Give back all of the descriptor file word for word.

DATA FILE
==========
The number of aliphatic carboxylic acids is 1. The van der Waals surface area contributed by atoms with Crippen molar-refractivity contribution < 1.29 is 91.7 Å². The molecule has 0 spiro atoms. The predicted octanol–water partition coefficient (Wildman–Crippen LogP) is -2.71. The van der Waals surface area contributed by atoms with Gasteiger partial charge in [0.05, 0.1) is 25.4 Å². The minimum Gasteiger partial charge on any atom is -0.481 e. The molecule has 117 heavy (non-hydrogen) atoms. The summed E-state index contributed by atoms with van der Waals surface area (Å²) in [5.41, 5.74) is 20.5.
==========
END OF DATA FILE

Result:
The number of aliphatic carboxylic acids is 1. The van der Waals surface area contributed by atoms with Crippen molar-refractivity contribution < 1.29 is 91.7 Å². The molecule has 0 spiro atoms. The predicted octanol–water partition coefficient (Wildman–Crippen LogP) is -2.71. The van der Waals surface area contributed by atoms with Gasteiger partial charge in [0.05, 0.1) is 25.4 Å². The minimum Gasteiger partial charge on any atom is -0.481 e. The molecule has 117 heavy (non-hydrogen) atoms. The summed E-state index contributed by atoms with van der Waals surface area (Å²) in [5.41, 5.74) is 20.5.